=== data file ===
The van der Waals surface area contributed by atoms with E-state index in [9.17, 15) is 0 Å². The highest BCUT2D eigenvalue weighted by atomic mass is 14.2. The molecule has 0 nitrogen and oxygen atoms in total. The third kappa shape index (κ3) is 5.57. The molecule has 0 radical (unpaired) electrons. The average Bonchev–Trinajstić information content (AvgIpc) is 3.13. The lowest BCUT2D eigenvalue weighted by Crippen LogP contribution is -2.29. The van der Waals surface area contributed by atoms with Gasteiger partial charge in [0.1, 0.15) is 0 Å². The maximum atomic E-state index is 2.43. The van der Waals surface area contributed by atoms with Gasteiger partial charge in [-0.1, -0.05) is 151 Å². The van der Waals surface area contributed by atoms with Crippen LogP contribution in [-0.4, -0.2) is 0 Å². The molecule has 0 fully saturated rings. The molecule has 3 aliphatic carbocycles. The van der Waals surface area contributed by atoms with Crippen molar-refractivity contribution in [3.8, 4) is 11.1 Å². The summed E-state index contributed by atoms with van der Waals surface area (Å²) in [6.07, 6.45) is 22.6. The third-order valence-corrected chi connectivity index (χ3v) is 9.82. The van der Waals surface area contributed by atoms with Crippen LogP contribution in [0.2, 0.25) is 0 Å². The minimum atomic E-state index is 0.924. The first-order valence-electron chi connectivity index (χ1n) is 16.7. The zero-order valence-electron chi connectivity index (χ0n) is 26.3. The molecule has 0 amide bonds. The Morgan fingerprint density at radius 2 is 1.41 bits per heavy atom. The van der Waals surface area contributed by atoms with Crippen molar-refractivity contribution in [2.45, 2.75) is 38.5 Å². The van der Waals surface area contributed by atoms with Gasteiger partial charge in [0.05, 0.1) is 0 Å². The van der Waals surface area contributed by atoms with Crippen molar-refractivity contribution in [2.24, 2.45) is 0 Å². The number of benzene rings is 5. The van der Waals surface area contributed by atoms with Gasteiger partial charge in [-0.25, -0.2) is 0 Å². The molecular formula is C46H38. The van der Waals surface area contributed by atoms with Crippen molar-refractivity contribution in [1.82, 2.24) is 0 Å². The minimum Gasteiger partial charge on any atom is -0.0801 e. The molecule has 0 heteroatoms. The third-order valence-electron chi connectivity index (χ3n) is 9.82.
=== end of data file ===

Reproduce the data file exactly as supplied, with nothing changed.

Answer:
The van der Waals surface area contributed by atoms with E-state index in [9.17, 15) is 0 Å². The highest BCUT2D eigenvalue weighted by atomic mass is 14.2. The molecule has 0 nitrogen and oxygen atoms in total. The third kappa shape index (κ3) is 5.57. The molecule has 0 radical (unpaired) electrons. The average Bonchev–Trinajstić information content (AvgIpc) is 3.13. The lowest BCUT2D eigenvalue weighted by Crippen LogP contribution is -2.29. The van der Waals surface area contributed by atoms with Gasteiger partial charge in [0.1, 0.15) is 0 Å². The maximum atomic E-state index is 2.43. The van der Waals surface area contributed by atoms with Gasteiger partial charge in [-0.1, -0.05) is 151 Å². The van der Waals surface area contributed by atoms with Crippen LogP contribution in [-0.4, -0.2) is 0 Å². The molecule has 0 fully saturated rings. The molecule has 3 aliphatic carbocycles. The van der Waals surface area contributed by atoms with Crippen molar-refractivity contribution in [3.8, 4) is 11.1 Å². The summed E-state index contributed by atoms with van der Waals surface area (Å²) in [6.07, 6.45) is 22.6. The third-order valence-corrected chi connectivity index (χ3v) is 9.82. The van der Waals surface area contributed by atoms with Crippen LogP contribution in [0.2, 0.25) is 0 Å². The minimum atomic E-state index is 0.924. The first-order valence-electron chi connectivity index (χ1n) is 16.7. The zero-order valence-electron chi connectivity index (χ0n) is 26.3. The molecule has 0 amide bonds. The Morgan fingerprint density at radius 2 is 1.41 bits per heavy atom. The van der Waals surface area contributed by atoms with Crippen molar-refractivity contribution in [2.45, 2.75) is 38.5 Å². The van der Waals surface area contributed by atoms with Gasteiger partial charge in [0.05, 0.1) is 0 Å². The van der Waals surface area contributed by atoms with Crippen molar-refractivity contribution in [2.24, 2.45) is 0 Å². The number of benzene rings is 5. The van der Waals surface area contributed by atoms with Gasteiger partial charge in [-0.25, -0.2) is 0 Å². The molecular formula is C46H38. The van der Waals surface area contributed by atoms with Crippen molar-refractivity contribution in [1.82, 2.24) is 0 Å². The minimum Gasteiger partial charge on any atom is -0.0801 e. The molecule has 0 heteroatoms. The third-order valence-electron chi connectivity index (χ3n) is 9.82.